Toxic raindrops

Bracken is such a successful fern that it grows all over the Earth, except in deserts and in Antarctica.

Here in South Devon it is quick to colonise moorland and covers huge areas. It’s an evolutionary success story. That success has been achieved, not through out-competing other plants for water or light or nutrients, but by poisoning them using deadly toxins.

Bracken - The Hall of Einar - photograph (c) David Bailey (not the)

Dead Bracken leaves leach poisons called allelopaths which inhibit the germination, growth, survival, and reproduction of other plants. As soon as the rains fall on dead bracken leaves, the water drips with them and poisons the ground surrounding them. Little can grow within their reach.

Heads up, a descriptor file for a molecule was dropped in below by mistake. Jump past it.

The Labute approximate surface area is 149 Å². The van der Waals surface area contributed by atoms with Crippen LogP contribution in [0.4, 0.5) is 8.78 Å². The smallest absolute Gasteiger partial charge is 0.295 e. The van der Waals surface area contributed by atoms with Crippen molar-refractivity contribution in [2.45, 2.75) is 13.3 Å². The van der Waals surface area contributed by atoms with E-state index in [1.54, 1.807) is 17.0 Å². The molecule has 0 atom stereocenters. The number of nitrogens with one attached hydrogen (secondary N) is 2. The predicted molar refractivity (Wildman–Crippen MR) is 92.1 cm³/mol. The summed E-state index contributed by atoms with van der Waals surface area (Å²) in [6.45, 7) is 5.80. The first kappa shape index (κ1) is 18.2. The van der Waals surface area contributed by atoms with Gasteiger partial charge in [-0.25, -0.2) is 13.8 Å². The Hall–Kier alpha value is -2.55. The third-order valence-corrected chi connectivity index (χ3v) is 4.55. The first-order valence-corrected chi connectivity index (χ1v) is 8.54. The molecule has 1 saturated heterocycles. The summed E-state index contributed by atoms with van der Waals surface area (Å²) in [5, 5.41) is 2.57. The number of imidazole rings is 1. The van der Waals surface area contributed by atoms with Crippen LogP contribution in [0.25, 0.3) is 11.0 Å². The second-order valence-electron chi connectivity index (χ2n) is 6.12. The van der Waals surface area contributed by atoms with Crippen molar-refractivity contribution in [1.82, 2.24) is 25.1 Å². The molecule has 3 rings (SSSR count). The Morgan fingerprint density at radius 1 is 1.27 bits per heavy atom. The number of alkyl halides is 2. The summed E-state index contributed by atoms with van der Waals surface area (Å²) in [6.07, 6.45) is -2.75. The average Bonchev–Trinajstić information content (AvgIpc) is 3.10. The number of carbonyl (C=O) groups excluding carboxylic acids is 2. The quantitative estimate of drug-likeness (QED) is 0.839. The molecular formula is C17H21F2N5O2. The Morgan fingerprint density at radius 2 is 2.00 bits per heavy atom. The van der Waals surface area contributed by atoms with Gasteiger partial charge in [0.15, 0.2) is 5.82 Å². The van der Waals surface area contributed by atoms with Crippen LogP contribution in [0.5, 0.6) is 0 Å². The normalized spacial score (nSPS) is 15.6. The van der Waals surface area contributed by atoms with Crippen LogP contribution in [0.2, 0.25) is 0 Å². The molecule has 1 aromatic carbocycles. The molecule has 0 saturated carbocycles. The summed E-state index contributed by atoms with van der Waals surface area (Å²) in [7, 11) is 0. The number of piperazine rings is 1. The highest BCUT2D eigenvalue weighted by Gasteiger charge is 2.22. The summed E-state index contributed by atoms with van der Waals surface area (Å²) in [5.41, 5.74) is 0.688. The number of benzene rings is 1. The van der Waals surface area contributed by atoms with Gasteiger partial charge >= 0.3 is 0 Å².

Bracken causes stomach cancers in animals, and yes, that includes humans. The higher incidence of stomach and oesophageal cancers in Japan may well be linked to eating warabimochi made from flour from Bracken rhizomes. I think I’ll stick to mochi made of rice in future.

One thing dead Bracken leaves would be wonderful for though, is a replacement for plastic packing material. It may be toxic, but surely it’s not as harmful as bubblewrap?

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